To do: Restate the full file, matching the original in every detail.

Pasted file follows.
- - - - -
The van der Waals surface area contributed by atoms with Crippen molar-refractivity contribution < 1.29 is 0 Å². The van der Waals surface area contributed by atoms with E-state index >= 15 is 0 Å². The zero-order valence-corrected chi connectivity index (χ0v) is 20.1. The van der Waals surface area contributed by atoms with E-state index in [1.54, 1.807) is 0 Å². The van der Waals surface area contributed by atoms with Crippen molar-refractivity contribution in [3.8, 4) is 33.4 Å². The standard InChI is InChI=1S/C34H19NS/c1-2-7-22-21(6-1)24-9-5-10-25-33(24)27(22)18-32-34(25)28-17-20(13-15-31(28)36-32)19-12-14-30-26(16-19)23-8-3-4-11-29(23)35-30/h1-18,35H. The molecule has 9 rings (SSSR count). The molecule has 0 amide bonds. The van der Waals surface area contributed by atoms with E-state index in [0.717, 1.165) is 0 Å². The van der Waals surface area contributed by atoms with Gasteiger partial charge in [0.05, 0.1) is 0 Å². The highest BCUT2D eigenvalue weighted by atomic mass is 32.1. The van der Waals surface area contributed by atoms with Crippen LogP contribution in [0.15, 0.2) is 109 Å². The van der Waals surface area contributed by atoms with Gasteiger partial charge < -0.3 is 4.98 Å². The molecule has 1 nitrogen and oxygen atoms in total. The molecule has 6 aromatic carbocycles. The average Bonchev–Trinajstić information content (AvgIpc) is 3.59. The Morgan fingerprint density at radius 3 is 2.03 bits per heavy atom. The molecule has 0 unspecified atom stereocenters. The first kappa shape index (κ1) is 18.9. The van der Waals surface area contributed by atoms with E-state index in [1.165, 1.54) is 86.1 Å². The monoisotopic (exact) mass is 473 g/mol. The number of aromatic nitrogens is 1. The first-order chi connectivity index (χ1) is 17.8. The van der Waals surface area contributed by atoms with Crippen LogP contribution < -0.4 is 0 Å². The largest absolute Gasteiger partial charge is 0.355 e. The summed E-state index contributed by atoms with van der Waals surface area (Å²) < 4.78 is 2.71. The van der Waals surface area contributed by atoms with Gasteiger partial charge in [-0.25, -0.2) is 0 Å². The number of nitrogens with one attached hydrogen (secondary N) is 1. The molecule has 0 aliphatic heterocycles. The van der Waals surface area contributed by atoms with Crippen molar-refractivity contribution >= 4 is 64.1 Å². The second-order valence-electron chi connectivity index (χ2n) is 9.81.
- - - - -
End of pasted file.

The van der Waals surface area contributed by atoms with Crippen molar-refractivity contribution < 1.29 is 0 Å². The van der Waals surface area contributed by atoms with E-state index >= 15 is 0 Å². The zero-order valence-corrected chi connectivity index (χ0v) is 20.1. The van der Waals surface area contributed by atoms with E-state index in [1.54, 1.807) is 0 Å². The van der Waals surface area contributed by atoms with Crippen molar-refractivity contribution in [3.8, 4) is 33.4 Å². The standard InChI is InChI=1S/C34H19NS/c1-2-7-22-21(6-1)24-9-5-10-25-33(24)27(22)18-32-34(25)28-17-20(13-15-31(28)36-32)19-12-14-30-26(16-19)23-8-3-4-11-29(23)35-30/h1-18,35H. The molecule has 9 rings (SSSR count). The molecule has 0 amide bonds. The van der Waals surface area contributed by atoms with E-state index in [0.717, 1.165) is 0 Å². The van der Waals surface area contributed by atoms with Gasteiger partial charge in [0.05, 0.1) is 0 Å². The highest BCUT2D eigenvalue weighted by atomic mass is 32.1. The van der Waals surface area contributed by atoms with Crippen LogP contribution in [0.15, 0.2) is 109 Å². The van der Waals surface area contributed by atoms with Gasteiger partial charge < -0.3 is 4.98 Å². The molecule has 1 nitrogen and oxygen atoms in total. The molecule has 6 aromatic carbocycles. The average Bonchev–Trinajstić information content (AvgIpc) is 3.59. The Morgan fingerprint density at radius 3 is 2.03 bits per heavy atom. The molecule has 0 unspecified atom stereocenters. The first kappa shape index (κ1) is 18.9. The van der Waals surface area contributed by atoms with E-state index in [1.165, 1.54) is 86.1 Å². The monoisotopic (exact) mass is 473 g/mol. The number of aromatic nitrogens is 1. The first-order chi connectivity index (χ1) is 17.8. The van der Waals surface area contributed by atoms with Crippen LogP contribution < -0.4 is 0 Å². The largest absolute Gasteiger partial charge is 0.355 e. The summed E-state index contributed by atoms with van der Waals surface area (Å²) < 4.78 is 2.71. The van der Waals surface area contributed by atoms with Gasteiger partial charge in [-0.25, -0.2) is 0 Å². The number of nitrogens with one attached hydrogen (secondary N) is 1. The molecule has 0 aliphatic heterocycles. The van der Waals surface area contributed by atoms with Crippen molar-refractivity contribution >= 4 is 64.1 Å². The second-order valence-electron chi connectivity index (χ2n) is 9.81.